Last summer, Ian Todd moved to Chicago to study design at the Chicago Portfolio School. It was his first time living in a major city, and he was struck by the abundance of people asking for help on hand-scrawled cardboard signs and how few passers-by interacted with them.
One day, while walking home from a class in which he was studying hand-lettering, Todd wondered if a better-designed sign might help get the panhandlers’ messages across more effectively or at least act as ice-breakers. “It seemed like a great way to use my skill set to try and help others,” Todd, 23, told me in an email.
He approached several people and offered to redesign their signs, producing more stylized versions of the originals with upgraded lettering and layouts.
Todd says he deliberately chose not to edit or interfere with each sign’s wording. “Each sign tells a story,” Todd said. “It’s the message that they would like to share with the world. … I just wanted to help them reach more people. I felt that if I changed the message in any way it would take away from what the sign says about them.”
Todd said he spent five to 10 hours on each sign, making rough sketches and experimenting with layouts and type styles to best pace the text and make each sign as distinct as possible. Once he settled on a design, he would sketch it out in pencil on cardboard and fill it in with a Sharpie.
Calculating whether this earnest student project made a tangible difference in the lives of Chicago’s panhandlers is nearly impossible, but Todd checked in with people after about a week to collect anecdotal evidence about the signs’ effects, which he hoped would engender curiosity and act as a conversation-starter. “I feel that help can come in many forms, not just in the form of a donation … so I never directly asked them about money,” Todd said. He asked them if the signs made a difference and let them interpret the question in their own ways. “Most of the time they would tell me about the interactions they had with people.”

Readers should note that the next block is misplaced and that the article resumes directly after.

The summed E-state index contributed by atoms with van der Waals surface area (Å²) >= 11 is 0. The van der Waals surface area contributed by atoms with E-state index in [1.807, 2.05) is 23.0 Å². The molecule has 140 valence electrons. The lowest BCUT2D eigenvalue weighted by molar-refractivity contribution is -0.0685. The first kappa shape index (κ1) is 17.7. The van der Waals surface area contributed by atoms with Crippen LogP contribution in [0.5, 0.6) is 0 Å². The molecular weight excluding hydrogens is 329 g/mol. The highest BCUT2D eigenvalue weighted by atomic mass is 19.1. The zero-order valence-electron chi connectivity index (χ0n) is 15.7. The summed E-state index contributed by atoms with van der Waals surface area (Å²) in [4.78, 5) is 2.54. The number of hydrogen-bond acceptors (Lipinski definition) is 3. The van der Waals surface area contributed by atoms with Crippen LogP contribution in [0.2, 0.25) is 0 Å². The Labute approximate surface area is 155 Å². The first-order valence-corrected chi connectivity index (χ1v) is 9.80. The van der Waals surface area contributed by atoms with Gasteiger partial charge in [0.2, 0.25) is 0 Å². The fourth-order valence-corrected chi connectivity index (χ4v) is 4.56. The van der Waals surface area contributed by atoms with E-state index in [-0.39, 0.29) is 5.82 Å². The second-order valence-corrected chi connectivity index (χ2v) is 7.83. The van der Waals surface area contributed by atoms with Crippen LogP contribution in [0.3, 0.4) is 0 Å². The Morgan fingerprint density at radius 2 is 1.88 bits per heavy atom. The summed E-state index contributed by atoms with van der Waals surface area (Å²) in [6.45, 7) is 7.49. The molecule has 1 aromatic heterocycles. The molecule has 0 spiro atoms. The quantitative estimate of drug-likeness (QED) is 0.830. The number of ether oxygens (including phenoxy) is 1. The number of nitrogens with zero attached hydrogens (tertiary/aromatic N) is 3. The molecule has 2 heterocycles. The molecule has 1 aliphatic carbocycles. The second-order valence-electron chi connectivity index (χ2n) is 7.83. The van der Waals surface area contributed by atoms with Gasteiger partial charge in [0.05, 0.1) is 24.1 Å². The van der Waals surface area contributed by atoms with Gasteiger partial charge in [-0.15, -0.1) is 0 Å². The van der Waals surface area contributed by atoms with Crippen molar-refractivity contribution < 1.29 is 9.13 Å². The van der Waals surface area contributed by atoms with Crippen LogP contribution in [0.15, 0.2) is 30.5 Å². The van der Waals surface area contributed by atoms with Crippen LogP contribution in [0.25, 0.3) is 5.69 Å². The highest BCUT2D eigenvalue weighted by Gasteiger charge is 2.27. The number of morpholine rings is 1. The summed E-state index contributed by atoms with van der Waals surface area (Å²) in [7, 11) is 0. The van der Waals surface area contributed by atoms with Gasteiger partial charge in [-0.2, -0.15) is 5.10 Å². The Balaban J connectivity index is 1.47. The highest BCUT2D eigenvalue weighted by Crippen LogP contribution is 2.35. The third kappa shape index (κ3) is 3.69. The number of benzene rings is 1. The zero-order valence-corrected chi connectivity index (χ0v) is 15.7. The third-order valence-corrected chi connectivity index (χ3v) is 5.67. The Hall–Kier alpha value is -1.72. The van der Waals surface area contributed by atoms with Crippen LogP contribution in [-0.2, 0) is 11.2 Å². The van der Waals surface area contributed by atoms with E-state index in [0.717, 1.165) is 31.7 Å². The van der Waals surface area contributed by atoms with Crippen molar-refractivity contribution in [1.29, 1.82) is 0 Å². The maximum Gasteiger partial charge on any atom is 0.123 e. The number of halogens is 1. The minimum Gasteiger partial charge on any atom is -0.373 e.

Many of the panhandlers told Todd that the signs sparked compliments from passers-by, who would ask if they had made the signs themselves. Fred (pictured above) told Todd that the new sign worked “50 percent better” than the old one and noted that he received between one and four compliments on Todd’s sign per day, all accompanied by donations.
Todd, who has since moved to Los Angeles and discontinued the project, said that he “never received any negative feedback” about the roughly 17 signs he made over a four-month period. But the experience helped him shift his outlook: “I think that good design grabs people’s attention which can make a big difference when there are so many different messages being thrown at you at once.”
Although I find Todd’s results unsatisfying, I am intrigued by the experiment’s larger question: What would happen if an established designer or design firm helped panhandlers brand their messages the way they help corporations win the hearts and minds (or, at least, wallets) of an indifferent public? The hand-lettering style of Todd’s signs, accompanied by the “God bless you”–heavy tone of much of the text, might give them a twee sensibility at first glance. But the use of hand-lettering is a widespread digital-era trend, so I can see why a young design student might employ this approach.
Whether or not you like the style of Todd’s signs, it’s clear that they were designed to humanize their owners with a friendlier, more approachable look. A cynic might say that Todd’s redesigned signs are an insensitive parody of the real thing, a superficial effort to cure a deep social problem. But Todd’s short-lived and thought-provoking project raises an important question about what something as minor as a design tweak might do to help the less fortunate among us.
Read more about Todd’s Urban Type Experiment on Tumblr.